Gel electophoresis, Ligation, and Transformation

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Gel Electrophoresis

We need to check how well our assembly worked by running our PCR products (and controls) on an agarose gel to verify whether we have assembled a significant amount of the full-length gene. Remember, your positive controls should each produce a DNA product and your negative controls should not produce a DNA product.

Preparing your samples:

1. Gather your finish PCR products from last session. Transfer each to a microcentrifuge tube and label each tube with your initials and either “Gene 68”, “F-PCR PC”, or “F-PCR NC.
2. Obtain your templateless PCR controls that have been stored in the fridge.
3. Obtain 5 microcentrifuge tubes and label with numbers 1-5.
4. To each tube, add 2 ul of 6X DNA loading dye.
5. To each tube, add 10 ul of the appropriate PCR product:

     1.Gene 68
     2.F-PCR PC
     3.F-PCR NC
     4.T-PCR PC
     5.T-PCR NC

Running a Gel:

1. Into lanes 1-5, load 11 ul of each of your PCR products (mixed with water and dye).
2. Into lane 6, load 10 ul of the DNA ladder (this is premixed with water and dye).
3. Place the lid with electrodes onto the gel box, and set voltage to 100V.
4. Run gel approximately 30 minutes or until the dye is 2/3 of the way down the gel, then take a picture.
5. When done, you want to check that:
• There are no DNA bands in either of the NC lanes of the gel (lanes 3 and 5).
• There are DNA bands in the PC lanes of the gel (lanes 2 and 4). These should be ~750 base pairs in length. Size can be estimated by comparing the migration of the DNA band with the bands of the DNA ladder (which is included below).
• Gene 68 has assembled and amplified. There should be a DNA band of 426 base pairs in that lane of the gel (lane 1).

DNA ladder for size comparison (New England Biolabs 100 bp ladder):


The PCR reaction produces millions of DNA molecules-some have the correct 426 base pair sequence, but others are not perfect (remember that each step in chemical synthesis is only 99% accurate). We only want to continue with the perfect ones, so we need to separate the DNA molecules to identify those that are correct. To do this, we will perform DNA cloning, where we ligate the PCR products into a plasmid vector (a segment of DNA that will hold the PCR product) and then transform the ligated DNA into bacterial cells. Importantly, each bacterial cell will pick up only one piece of ligated DNA, separating the individual DNA molecules from each other so that we can determine which are correct and which are not.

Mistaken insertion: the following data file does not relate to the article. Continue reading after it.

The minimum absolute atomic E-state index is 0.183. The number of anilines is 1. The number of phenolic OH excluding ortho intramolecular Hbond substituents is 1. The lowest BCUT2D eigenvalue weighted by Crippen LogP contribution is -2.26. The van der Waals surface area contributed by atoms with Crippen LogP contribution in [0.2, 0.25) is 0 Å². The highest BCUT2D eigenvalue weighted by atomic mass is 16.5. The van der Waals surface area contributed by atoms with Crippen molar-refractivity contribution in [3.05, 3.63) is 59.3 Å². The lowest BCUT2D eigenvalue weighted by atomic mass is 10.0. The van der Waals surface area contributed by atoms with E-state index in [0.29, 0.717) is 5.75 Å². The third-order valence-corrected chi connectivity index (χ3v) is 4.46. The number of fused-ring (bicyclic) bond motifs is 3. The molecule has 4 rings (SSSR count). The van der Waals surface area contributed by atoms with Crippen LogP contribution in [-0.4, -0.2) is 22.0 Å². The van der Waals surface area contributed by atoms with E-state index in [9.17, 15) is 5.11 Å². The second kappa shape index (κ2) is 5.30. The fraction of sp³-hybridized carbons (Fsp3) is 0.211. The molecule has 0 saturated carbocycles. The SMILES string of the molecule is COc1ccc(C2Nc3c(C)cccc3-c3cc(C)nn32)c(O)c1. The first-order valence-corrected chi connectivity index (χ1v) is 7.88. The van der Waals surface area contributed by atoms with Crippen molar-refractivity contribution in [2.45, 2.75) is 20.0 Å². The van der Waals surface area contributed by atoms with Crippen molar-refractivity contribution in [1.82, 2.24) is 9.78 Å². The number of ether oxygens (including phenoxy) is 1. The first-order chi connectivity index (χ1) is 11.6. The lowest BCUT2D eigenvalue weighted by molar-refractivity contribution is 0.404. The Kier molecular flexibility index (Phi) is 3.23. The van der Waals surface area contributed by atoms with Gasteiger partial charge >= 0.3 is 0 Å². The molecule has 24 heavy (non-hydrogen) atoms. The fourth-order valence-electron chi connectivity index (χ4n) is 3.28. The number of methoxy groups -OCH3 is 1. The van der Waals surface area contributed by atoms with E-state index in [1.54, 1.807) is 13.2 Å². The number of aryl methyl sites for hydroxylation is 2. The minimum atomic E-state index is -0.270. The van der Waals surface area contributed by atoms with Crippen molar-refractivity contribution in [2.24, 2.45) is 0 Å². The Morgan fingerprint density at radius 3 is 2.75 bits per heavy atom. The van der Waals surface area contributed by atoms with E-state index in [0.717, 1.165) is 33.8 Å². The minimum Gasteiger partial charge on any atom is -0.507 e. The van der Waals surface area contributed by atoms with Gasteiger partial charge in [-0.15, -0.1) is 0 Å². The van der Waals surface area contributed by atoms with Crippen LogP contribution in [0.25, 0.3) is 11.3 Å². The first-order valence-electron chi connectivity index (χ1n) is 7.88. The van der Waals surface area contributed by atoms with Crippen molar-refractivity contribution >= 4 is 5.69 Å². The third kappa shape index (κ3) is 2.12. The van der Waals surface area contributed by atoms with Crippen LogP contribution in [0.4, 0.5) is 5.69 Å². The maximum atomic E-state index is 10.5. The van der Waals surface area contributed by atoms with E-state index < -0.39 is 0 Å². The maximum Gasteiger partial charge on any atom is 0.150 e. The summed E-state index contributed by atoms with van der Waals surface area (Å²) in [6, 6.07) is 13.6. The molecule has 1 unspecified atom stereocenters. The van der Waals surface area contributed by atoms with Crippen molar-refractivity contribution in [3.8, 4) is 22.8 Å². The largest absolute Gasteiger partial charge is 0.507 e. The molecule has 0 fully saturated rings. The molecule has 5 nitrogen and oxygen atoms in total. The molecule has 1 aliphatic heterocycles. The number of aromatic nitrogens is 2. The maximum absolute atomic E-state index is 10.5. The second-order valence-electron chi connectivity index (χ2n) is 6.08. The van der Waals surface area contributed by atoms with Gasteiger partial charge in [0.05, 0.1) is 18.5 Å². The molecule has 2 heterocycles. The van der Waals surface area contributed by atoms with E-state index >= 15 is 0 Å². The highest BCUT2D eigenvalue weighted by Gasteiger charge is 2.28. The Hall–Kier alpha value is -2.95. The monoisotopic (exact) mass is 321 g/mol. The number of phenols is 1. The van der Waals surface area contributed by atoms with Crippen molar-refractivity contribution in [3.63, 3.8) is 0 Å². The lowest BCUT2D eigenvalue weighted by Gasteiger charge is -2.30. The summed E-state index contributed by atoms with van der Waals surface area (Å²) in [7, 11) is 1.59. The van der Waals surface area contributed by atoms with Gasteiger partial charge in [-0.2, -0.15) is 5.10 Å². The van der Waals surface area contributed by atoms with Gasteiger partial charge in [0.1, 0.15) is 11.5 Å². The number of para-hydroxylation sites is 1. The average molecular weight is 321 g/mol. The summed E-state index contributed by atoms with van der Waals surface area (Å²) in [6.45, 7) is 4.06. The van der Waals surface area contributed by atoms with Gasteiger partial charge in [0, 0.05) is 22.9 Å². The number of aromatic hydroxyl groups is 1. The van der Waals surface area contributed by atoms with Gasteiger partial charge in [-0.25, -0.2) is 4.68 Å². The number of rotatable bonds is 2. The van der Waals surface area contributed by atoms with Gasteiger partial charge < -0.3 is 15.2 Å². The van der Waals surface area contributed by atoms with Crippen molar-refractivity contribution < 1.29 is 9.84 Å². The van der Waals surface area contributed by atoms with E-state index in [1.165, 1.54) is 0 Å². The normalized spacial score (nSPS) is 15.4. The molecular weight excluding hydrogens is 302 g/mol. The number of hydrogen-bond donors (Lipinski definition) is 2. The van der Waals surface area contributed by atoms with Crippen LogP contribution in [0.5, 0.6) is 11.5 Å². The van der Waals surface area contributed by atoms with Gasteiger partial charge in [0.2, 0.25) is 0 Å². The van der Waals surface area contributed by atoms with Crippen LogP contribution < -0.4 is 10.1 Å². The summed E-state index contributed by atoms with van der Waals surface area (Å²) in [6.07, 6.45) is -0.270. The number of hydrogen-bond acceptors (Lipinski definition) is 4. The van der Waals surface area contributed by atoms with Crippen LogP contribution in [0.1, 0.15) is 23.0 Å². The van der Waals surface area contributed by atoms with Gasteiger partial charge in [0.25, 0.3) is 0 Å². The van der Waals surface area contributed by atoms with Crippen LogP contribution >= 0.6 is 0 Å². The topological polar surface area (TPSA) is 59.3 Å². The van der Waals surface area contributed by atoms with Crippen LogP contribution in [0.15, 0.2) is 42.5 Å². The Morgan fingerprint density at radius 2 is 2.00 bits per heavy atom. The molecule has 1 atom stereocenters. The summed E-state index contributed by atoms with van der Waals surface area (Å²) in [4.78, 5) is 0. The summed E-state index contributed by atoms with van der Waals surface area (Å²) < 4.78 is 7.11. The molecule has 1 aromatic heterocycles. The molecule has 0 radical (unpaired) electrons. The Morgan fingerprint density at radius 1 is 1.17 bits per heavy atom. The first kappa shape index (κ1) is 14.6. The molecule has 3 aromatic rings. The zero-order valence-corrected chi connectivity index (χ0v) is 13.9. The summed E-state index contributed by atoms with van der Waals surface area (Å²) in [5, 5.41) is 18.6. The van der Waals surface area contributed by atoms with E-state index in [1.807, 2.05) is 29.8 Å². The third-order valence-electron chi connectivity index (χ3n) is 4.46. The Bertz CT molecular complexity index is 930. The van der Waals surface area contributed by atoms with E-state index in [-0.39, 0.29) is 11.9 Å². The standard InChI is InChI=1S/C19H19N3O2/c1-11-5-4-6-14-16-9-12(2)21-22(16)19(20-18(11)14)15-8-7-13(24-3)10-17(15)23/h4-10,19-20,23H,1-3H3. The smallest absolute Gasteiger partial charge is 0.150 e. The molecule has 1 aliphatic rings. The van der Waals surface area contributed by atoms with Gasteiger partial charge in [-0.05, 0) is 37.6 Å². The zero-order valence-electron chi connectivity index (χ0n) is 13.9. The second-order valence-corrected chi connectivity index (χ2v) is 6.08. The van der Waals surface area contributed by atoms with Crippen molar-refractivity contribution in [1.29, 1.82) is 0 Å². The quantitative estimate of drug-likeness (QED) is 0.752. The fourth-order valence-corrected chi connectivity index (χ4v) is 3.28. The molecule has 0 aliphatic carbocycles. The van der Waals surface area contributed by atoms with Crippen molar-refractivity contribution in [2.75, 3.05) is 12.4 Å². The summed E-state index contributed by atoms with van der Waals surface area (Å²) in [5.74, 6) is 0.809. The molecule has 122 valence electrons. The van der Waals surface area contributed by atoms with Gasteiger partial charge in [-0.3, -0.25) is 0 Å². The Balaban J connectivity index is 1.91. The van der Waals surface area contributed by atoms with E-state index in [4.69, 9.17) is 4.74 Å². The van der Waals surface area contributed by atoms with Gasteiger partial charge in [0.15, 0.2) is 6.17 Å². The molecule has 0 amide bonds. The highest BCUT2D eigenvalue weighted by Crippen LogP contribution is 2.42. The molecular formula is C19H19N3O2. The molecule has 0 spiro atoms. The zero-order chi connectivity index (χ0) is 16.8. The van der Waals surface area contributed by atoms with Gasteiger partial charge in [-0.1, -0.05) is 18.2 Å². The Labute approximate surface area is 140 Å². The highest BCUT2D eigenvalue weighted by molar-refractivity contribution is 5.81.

Ligation Procedure

1. Obtain your assembled Gene 68 PCR product. Transfer 1 ul to a new microcentrifuge tube.
2. To this tube, add the following components in the order listed:

    1 ul of pMiniT vector
3 ul of water
4 ul of Cloning mix 1
1 ul of Cloning mix 2

3. Incubate the tubes at room temperature for 15 min. [Continue to step 1 below while waiting]

Bacterial Transformation

For the transformation of bacteria, you will be performing three reactions:

• Transformation of the DNA that you ligated above
• A positive control called pUC19 (this DNA should transform bacteria at high efficiency)
• A negative control (water; should not transform bacteria unless contaminating DNA is present)

Transformation Procedure

1. Obtain 3 microcentrifuge tubes and label with your initials and numbers 1-3. Prechill the tubes by placing them on ice.
2. To the first tube, add 1 ul of the ligated DNA
3. To the second tube, add 1 ul of pUC19 DNA (positive control)
4. To the third tube, add 1 ul of water
5. To each tube, add 25 ul of chilled bacterial cells. Flick the tube gently.
6. Incubate on ice for 20 min
7. Heat shock the cells by placing at 42C for 30 seconds (timing is critical here!!)
8. Immediately place the tubes back on ice for 5 min
9. Add 250 ul of sterile SOC media. Incubate the cells at 37C for 60 minutes.
10. Pipet the bacteria onto the center of an LB+Amp plate. Add 6-7 sterile glass beads and use these to spread the bacteria on the plates. Incubate the plates overnight at 37C.